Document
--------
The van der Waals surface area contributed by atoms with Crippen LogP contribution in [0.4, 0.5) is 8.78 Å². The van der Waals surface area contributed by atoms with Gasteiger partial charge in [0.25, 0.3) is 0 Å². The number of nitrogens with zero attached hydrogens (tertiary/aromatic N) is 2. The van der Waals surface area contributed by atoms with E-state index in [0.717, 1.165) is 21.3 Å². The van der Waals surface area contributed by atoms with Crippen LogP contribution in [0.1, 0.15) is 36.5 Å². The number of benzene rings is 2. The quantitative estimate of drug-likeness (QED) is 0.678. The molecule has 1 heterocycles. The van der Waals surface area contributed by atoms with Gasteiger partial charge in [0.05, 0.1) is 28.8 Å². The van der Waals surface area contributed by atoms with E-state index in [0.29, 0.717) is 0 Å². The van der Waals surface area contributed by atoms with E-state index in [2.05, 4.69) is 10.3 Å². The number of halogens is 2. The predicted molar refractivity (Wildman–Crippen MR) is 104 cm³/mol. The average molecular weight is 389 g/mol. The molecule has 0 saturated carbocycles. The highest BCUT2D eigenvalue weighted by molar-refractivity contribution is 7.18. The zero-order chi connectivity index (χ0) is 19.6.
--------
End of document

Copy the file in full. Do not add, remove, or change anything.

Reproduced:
The van der Waals surface area contributed by atoms with Crippen LogP contribution in [0.4, 0.5) is 8.78 Å². The van der Waals surface area contributed by atoms with Gasteiger partial charge in [0.25, 0.3) is 0 Å². The number of nitrogens with zero attached hydrogens (tertiary/aromatic N) is 2. The van der Waals surface area contributed by atoms with E-state index in [0.717, 1.165) is 21.3 Å². The van der Waals surface area contributed by atoms with Crippen LogP contribution in [0.1, 0.15) is 36.5 Å². The number of benzene rings is 2. The quantitative estimate of drug-likeness (QED) is 0.678. The molecule has 1 heterocycles. The van der Waals surface area contributed by atoms with Gasteiger partial charge in [0.05, 0.1) is 28.8 Å². The van der Waals surface area contributed by atoms with E-state index in [0.29, 0.717) is 0 Å². The van der Waals surface area contributed by atoms with E-state index in [2.05, 4.69) is 10.3 Å². The number of halogens is 2. The predicted molar refractivity (Wildman–Crippen MR) is 104 cm³/mol. The average molecular weight is 389 g/mol. The molecule has 0 saturated carbocycles. The highest BCUT2D eigenvalue weighted by molar-refractivity contribution is 7.18. The zero-order chi connectivity index (χ0) is 19.6.